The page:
Until very recently, royal children were nothing more than political pawns, brood mares and stallions to cement relationships and ensure thrones. Joan, known later as the Fair Maid of Kent, was one such child. Her father was executed for treason when she was only two; even though she was the child of a traitor she was still a royal child and as such worth something in the marriage market. Her marriage would be arranged by the King and his people. For her to marry without royal permission was treason.
“Triple Knot” covers Joan’s life from her childhood until the beginning of her third marriage. Joan grew up with the other royal children, including Prince Edward, who would become known as the Black Prince. At twelve, she is sent across the Channel to Antwerp while her future is determined. While there, the father of a prospective husband for her becomes seriously creepy, making blatant overtures to Joan. Sir Thomas Holland, in his late 20s, steps in to protect her. Joan falls in love with Holland and she conceives a scheme to protect her from a marriage she does not want: she and Holland will wed quietly and consummate the marriage. (note: in that time period, any girl who had started menstruating was considered old enough to bed) Holland leaves for war the next morning, but Joan thinks their private marriage will protect her. Wrong; she finds her claims of marriage unheard and she is married to another man. For almost ten years she and Holland strive to get their marriage made official and her second marriage overturned by the Pope. During this time Joan finds herself hidden and imprisoned by her second ‘husband’. Not much of a life for a teenager, but Joan was a very strong woman. She eventually gets her happy ending- for a few years. A young widow, she ties the third knot- with Prince Edward, her suitor from childhood. (none of this is spoilers; it’s pretty much all on the book cover).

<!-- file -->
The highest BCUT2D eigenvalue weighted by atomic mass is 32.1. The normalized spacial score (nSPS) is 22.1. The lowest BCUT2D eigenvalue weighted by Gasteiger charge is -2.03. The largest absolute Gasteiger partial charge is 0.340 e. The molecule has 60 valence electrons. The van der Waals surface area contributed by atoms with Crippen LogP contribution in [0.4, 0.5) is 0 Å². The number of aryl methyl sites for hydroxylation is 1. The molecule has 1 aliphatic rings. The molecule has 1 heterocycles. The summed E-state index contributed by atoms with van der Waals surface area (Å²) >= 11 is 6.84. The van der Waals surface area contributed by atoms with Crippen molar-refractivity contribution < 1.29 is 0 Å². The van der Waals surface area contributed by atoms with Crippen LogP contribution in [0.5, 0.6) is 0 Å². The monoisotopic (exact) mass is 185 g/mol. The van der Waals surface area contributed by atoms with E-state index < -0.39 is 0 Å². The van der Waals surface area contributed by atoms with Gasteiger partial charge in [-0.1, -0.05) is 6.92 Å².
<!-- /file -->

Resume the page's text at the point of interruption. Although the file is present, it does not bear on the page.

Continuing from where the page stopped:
I could not put this book down. Even knowing what events would occur I read eagerly on to see what happened. Much of the book is from the POV of Joan, so we get to know her best, but there are some parts with other POVs that fill in a lot of events. The author expertly showed Joan maturing from child to woman. There is a lot of historical detail, both of big events (the Hundred Years War, the plague) and the minutia of daily life in the middle ages. I would love to see the author write about Joan’s later life, but I suspect the romance of Joan’s first marriage is what drew her to the story. After all, Joan, who became Princess and mother of a king, could have been buried next to the Black Prince, but chose instead to be interred next to Holland. That’s a lasting love. I only have one complaint about the book: Would it kill the cover artists on historical novels to get the clothing right for the period?!?!
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